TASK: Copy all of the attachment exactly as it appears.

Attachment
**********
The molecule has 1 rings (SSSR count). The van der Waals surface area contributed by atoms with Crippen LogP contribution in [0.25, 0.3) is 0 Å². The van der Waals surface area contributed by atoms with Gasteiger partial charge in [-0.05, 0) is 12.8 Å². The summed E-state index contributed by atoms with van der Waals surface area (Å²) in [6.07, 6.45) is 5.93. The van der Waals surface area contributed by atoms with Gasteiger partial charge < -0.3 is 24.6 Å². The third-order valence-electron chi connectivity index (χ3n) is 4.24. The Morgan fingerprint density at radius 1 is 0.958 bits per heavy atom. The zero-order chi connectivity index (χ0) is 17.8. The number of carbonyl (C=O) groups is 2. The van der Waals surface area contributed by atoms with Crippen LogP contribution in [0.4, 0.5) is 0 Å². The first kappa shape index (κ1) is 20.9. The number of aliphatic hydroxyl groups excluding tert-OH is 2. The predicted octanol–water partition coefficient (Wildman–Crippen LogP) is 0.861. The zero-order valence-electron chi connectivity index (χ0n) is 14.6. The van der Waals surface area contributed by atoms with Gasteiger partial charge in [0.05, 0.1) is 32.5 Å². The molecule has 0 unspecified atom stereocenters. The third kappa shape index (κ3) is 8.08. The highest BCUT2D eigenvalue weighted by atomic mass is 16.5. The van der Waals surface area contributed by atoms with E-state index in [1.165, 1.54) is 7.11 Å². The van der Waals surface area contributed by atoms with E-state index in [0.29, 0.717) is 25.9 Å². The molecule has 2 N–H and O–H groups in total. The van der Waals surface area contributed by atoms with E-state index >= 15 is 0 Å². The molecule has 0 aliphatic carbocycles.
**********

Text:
The molecule has 1 rings (SSSR count). The van der Waals surface area contributed by atoms with Crippen LogP contribution in [0.25, 0.3) is 0 Å². The van der Waals surface area contributed by atoms with Gasteiger partial charge in [-0.05, 0) is 12.8 Å². The summed E-state index contributed by atoms with van der Waals surface area (Å²) in [6.07, 6.45) is 5.93. The van der Waals surface area contributed by atoms with Gasteiger partial charge < -0.3 is 24.6 Å². The third-order valence-electron chi connectivity index (χ3n) is 4.24. The Morgan fingerprint density at radius 1 is 0.958 bits per heavy atom. The zero-order chi connectivity index (χ0) is 17.8. The number of carbonyl (C=O) groups is 2. The van der Waals surface area contributed by atoms with Crippen LogP contribution in [0.4, 0.5) is 0 Å². The first kappa shape index (κ1) is 20.9. The number of aliphatic hydroxyl groups excluding tert-OH is 2. The predicted octanol–water partition coefficient (Wildman–Crippen LogP) is 0.861. The zero-order valence-electron chi connectivity index (χ0n) is 14.6. The van der Waals surface area contributed by atoms with Gasteiger partial charge in [0.05, 0.1) is 32.5 Å². The molecule has 0 unspecified atom stereocenters. The third kappa shape index (κ3) is 8.08. The highest BCUT2D eigenvalue weighted by atomic mass is 16.5. The van der Waals surface area contributed by atoms with E-state index in [1.165, 1.54) is 7.11 Å². The van der Waals surface area contributed by atoms with E-state index in [0.29, 0.717) is 25.9 Å². The molecule has 2 N–H and O–H groups in total. The van der Waals surface area contributed by atoms with E-state index >= 15 is 0 Å². The molecule has 0 aliphatic carbocycles.